Large-scale concrete projects, such as establishing a lunar base, mining the Moon and asteroids for minerals, developing networks of space based power plants to generate clean power for the Earth, and developing a space elevator to reduce launch costs to Earth orbit are major technical challenges.  The technologies to solve these challenges will spawn new industries and numerous new products that will also have spinoffs and applications in the terrestrial economy.

Russia’s desire to supersede reliance on its commodity sector is indeed smart.  Yet, the means for getting there needs to be rethought in ways that are simultaneously backward and forward looking.  Looking back, the last major wave of high technology that was successfully commercialized was the development of microprocessors and the related Information Technology networks.  Neither the free market nor public sector efforts to spur innovation such as technology incubators, however, developed the core technologies that launched this last wave of computer based consumer products.  The core technologies making this last technology wave possible were driven by large-scale government programs, particularly the American space program.  NASA required the development of small, lightweight computing power, for which the silicon chip based microprocessor was developed as the solution.  Many other technologies in materials and electronics had to be produced, which also found commercial application.  Only later did these technologies find commercial realization in the personal computer and other electronics.  Only many years later still when matched by the commercial application of data transmission networks developed for the US military, did the personal computer market exponentially expand yet again with the internet-based worldwide web.  The personal computer and internet industries have created value thousands of times over the original development costs in the US space program.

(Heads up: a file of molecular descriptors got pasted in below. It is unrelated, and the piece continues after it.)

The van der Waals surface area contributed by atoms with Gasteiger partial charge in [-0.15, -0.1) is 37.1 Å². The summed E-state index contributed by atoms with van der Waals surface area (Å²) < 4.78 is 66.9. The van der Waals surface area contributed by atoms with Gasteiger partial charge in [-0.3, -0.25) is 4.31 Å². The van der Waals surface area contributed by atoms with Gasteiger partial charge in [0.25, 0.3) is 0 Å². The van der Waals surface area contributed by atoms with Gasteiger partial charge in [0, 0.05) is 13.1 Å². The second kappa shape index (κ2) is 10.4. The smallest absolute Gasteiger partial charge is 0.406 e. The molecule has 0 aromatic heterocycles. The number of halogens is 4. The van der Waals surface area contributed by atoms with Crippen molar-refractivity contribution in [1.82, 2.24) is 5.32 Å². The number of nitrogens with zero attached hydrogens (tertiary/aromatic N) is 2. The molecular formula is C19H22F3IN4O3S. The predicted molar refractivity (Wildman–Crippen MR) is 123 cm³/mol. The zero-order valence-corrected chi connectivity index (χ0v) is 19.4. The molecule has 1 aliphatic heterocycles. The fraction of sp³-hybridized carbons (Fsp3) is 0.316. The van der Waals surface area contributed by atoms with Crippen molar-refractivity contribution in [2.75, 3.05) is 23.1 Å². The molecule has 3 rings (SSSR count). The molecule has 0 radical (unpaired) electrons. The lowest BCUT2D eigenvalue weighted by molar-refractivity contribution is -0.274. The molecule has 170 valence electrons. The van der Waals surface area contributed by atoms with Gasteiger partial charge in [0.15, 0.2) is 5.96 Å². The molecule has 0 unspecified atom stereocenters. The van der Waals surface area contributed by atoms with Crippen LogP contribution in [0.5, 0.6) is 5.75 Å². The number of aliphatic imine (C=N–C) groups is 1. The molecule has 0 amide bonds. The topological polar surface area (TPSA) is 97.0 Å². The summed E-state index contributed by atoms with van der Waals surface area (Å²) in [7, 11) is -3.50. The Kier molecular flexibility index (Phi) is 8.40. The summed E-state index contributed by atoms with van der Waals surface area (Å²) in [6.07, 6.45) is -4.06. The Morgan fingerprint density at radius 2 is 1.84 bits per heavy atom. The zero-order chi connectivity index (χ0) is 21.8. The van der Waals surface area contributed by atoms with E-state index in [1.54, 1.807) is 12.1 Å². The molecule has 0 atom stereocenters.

Russia can start but it will take Europe to launch a successful global program